Colombo (AsiaNews) - "I have come here not to criticise but to raise human rights concerns," said Navaneetham (Navi) Pillay, United Nations High Commissioner for Human Rights, as she spoke to journalists who mobbed her when she arrived in Sri Lanka.
Ms Pillay, who is on an official visit to the country (25-30 August), plans several meetings, above all one with President Mahinda Rajapaksa. Civil society groups hope however that she will travel to those places where the human rights situation is still critical.
The visit by the UN High Commissioner was in the air for over a year, but was only recently confirmed.
One of the key points that many activists are hoping to see addressed is related to the recommendations of the Lessons Learnt and Reconciliation Commission (LLRC), a special committee set up by the president to investigate the final stages of the civil war.
According to a UN report, the armed forces committed serious war crimes in the last months of the war (in 2009), including the death of more than 40,000 civilians who died from shelling and bombings as well as cold blooded executions. For this reason, on 21 March the UNHRC passed a second resolution against the country.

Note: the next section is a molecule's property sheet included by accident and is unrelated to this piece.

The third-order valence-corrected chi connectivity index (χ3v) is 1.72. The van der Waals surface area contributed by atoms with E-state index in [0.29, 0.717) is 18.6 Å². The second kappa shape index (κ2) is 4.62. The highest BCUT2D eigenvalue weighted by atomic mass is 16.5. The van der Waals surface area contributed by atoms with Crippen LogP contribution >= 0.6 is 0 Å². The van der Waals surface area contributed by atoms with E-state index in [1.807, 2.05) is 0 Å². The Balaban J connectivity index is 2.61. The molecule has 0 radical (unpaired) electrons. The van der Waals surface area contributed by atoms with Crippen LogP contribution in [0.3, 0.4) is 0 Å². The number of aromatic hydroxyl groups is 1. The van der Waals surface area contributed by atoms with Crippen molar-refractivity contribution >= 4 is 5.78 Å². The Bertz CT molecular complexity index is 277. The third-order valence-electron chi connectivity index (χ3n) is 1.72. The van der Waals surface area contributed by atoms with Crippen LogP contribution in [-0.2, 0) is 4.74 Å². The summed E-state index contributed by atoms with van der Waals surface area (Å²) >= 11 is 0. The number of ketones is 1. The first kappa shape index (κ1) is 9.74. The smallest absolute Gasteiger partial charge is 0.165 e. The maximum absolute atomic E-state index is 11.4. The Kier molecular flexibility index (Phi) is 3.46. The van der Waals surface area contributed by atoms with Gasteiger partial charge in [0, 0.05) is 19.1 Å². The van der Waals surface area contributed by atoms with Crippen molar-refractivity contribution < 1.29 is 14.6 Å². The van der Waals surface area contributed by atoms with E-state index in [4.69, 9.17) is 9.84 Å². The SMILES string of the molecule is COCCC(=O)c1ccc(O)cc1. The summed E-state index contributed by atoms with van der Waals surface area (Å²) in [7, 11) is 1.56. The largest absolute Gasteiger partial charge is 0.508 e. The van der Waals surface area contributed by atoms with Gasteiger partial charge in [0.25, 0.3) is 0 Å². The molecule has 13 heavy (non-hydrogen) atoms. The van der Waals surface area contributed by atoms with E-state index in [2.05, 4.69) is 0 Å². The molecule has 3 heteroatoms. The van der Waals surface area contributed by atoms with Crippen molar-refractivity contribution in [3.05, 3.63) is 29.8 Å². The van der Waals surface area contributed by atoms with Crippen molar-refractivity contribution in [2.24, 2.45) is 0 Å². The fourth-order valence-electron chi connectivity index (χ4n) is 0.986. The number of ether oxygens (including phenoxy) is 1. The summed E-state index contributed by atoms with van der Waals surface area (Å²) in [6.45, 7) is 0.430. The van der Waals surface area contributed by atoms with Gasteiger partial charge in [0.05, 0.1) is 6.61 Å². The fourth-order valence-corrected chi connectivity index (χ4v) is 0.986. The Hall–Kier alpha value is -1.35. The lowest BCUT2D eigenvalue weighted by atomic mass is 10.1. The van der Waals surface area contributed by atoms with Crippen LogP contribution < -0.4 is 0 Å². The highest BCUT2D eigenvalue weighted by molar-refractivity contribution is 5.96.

Most people "want Ms Pillay to visit places where human rights have been violated on a grand scale," said lawyer and activist Nimalka Fernando, places like the villages of Mullikulam and, more recently, Weliweriya.
The High Commissioner herself said she wanted to visit the country's hotspots.
"Now I am here to assess the human rights situation and I am speaking to both the government and the Tamil society. I am also planning to go around the country as much as I can. And when I go back I will be reporting on the human rights situation in Sri Lanka to the Human Rights Council," she explained.